- The timeframe within which OSFI may hold a post-appointment meeting with a new director or senior officer has been changed from certain fixed deadlines in the draft Advisory to "as early as possible" following the appointment or election. In addition, the indication in the draft Advisory that such interviews would be conducted by certain specified OSFI senior staff or "a delegate" has been amended to refer instead to their "appropriate alternates", in response to industry feedback that the OSFI interviewer ought to be of a sufficiently peer level to the new director or senior officer.
- In the related summary of comments, OSFI indicated that several commenters had noted that, under OSFI Guideline E-17 (Background Checks on Directors and Senior Management of FREs), a parent financial institution's board may elect not to apply that Guideline to responsible persons at a subsidiary level within the group if the management of the subsidiary is directed by responsible persons of the parent entity in the group's control chain. However, OSFI did not believe that such financial institution subsidiaries should be exempted from the Advisory because OSFI's interest in receiving early notification (particularly having regard to a candidate's sensitivity to risk and a financial institution's safety and soundness) is broader than the background checking addressed in that Guideline.
- OSFI also noted in the same summary that it was not inclined to accept suggestions that Canadian subsidiaries of foreign groups should be exempted from the application of the Advisory in light of the unique governance relationships Canadian subsidiaries might have with their foreign parents. Rather, OSFI noted that it holds Canadian-incorporated financial institution subsidiaries of foreign parents to the same standards as other domestically-incorporated financial institution subsidiaries.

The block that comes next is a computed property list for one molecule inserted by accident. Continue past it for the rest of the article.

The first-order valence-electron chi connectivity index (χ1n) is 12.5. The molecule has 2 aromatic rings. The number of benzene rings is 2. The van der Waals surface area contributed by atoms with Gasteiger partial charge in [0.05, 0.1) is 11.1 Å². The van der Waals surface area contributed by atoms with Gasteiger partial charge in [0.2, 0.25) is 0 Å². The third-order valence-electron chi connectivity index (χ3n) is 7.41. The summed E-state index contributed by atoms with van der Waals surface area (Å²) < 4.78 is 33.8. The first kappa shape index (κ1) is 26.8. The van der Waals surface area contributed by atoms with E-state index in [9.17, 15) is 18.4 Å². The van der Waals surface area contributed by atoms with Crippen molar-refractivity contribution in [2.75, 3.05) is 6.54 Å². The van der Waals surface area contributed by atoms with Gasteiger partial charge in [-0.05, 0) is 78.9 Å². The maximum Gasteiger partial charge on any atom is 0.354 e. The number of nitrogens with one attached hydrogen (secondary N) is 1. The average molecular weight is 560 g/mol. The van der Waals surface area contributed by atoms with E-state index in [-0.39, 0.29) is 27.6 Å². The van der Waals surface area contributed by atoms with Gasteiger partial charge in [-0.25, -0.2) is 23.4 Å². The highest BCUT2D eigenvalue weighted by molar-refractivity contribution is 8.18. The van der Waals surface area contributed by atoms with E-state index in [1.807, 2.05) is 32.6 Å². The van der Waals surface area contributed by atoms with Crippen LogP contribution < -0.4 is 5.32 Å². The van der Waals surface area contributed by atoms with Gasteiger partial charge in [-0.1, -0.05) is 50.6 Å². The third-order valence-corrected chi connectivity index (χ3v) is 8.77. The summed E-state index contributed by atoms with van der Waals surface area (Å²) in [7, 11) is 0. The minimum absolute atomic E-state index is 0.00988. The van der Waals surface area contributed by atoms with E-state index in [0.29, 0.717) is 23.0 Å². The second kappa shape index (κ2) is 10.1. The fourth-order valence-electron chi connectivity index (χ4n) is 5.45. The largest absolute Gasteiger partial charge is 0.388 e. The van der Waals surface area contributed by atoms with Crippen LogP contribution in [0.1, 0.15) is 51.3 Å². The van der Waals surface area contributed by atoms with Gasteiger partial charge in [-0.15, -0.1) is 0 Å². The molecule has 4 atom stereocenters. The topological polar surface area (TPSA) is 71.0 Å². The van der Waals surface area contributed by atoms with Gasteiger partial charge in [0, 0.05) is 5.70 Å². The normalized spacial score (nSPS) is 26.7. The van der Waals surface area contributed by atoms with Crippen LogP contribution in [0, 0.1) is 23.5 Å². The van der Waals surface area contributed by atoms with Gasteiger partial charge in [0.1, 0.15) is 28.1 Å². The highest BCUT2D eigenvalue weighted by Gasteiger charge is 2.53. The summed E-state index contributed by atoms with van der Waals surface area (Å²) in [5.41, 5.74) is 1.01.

While the Advisory will impose new requirements on financial institutions, the fundamental approach under the Advisory is still much less intrusive than the approach in certain other major jurisdictions such as the United Kingdom, where the regulator more actively interviews proposed candidates to determine whether they are "fit and proper" for the proposed position and will reject candidates determined not to qualify.
The change from a fixed 30-day advance notice requirement to a more ambiguous "as soon as possible" standard may in fact be more problematic for institutions than the arbitrary 30-day requirement, as institutions will not automatically know when they are free to implement a proposed appointment-rather they will need to deal with their RM in each instance in order to be comfortable that no concerns will be forthcoming from OSFI and that the appointment can thus proceed as planned.